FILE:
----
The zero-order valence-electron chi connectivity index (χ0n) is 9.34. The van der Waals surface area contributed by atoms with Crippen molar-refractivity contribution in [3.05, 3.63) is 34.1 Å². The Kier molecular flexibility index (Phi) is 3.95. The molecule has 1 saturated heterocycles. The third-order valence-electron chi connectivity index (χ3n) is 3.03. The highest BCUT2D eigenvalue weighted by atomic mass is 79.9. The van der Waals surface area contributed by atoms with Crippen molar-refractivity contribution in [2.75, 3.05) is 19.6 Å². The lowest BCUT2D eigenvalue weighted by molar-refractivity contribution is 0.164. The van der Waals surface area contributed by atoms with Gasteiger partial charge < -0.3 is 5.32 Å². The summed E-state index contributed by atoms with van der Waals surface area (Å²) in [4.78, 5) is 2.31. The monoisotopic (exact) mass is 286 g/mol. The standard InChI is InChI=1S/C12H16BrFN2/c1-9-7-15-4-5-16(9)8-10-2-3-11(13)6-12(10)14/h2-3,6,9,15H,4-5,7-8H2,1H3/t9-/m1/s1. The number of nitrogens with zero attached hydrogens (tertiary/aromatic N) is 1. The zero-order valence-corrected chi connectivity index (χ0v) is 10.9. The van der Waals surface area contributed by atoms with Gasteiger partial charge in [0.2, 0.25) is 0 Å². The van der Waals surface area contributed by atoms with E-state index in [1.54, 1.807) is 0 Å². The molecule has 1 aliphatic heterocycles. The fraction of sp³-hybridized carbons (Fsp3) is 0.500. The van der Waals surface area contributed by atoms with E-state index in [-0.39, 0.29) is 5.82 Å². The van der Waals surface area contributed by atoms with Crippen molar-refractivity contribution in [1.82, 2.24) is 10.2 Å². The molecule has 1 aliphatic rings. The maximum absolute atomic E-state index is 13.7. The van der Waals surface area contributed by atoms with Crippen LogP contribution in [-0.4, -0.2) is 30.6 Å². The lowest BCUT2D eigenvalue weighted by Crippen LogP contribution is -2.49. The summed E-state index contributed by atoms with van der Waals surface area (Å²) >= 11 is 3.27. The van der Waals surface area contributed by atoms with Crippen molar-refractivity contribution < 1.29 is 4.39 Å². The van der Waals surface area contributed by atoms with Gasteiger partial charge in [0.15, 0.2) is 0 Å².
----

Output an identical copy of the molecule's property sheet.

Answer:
The zero-order valence-electron chi connectivity index (χ0n) is 9.34. The van der Waals surface area contributed by atoms with Crippen molar-refractivity contribution in [3.05, 3.63) is 34.1 Å². The Kier molecular flexibility index (Phi) is 3.95. The molecule has 1 saturated heterocycles. The third-order valence-electron chi connectivity index (χ3n) is 3.03. The highest BCUT2D eigenvalue weighted by atomic mass is 79.9. The van der Waals surface area contributed by atoms with Crippen molar-refractivity contribution in [2.75, 3.05) is 19.6 Å². The lowest BCUT2D eigenvalue weighted by molar-refractivity contribution is 0.164. The van der Waals surface area contributed by atoms with Gasteiger partial charge < -0.3 is 5.32 Å². The summed E-state index contributed by atoms with van der Waals surface area (Å²) in [4.78, 5) is 2.31. The monoisotopic (exact) mass is 286 g/mol. The standard InChI is InChI=1S/C12H16BrFN2/c1-9-7-15-4-5-16(9)8-10-2-3-11(13)6-12(10)14/h2-3,6,9,15H,4-5,7-8H2,1H3/t9-/m1/s1. The number of nitrogens with zero attached hydrogens (tertiary/aromatic N) is 1. The zero-order valence-corrected chi connectivity index (χ0v) is 10.9. The van der Waals surface area contributed by atoms with Gasteiger partial charge in [0.2, 0.25) is 0 Å². The van der Waals surface area contributed by atoms with E-state index in [1.54, 1.807) is 0 Å². The molecule has 1 aliphatic heterocycles. The fraction of sp³-hybridized carbons (Fsp3) is 0.500. The van der Waals surface area contributed by atoms with E-state index in [-0.39, 0.29) is 5.82 Å². The van der Waals surface area contributed by atoms with Crippen molar-refractivity contribution in [1.82, 2.24) is 10.2 Å². The molecule has 1 aliphatic rings. The maximum absolute atomic E-state index is 13.7. The van der Waals surface area contributed by atoms with Crippen LogP contribution in [-0.4, -0.2) is 30.6 Å². The lowest BCUT2D eigenvalue weighted by Crippen LogP contribution is -2.49. The summed E-state index contributed by atoms with van der Waals surface area (Å²) >= 11 is 3.27. The van der Waals surface area contributed by atoms with Crippen molar-refractivity contribution < 1.29 is 4.39 Å². The van der Waals surface area contributed by atoms with Gasteiger partial charge in [0.15, 0.2) is 0 Å².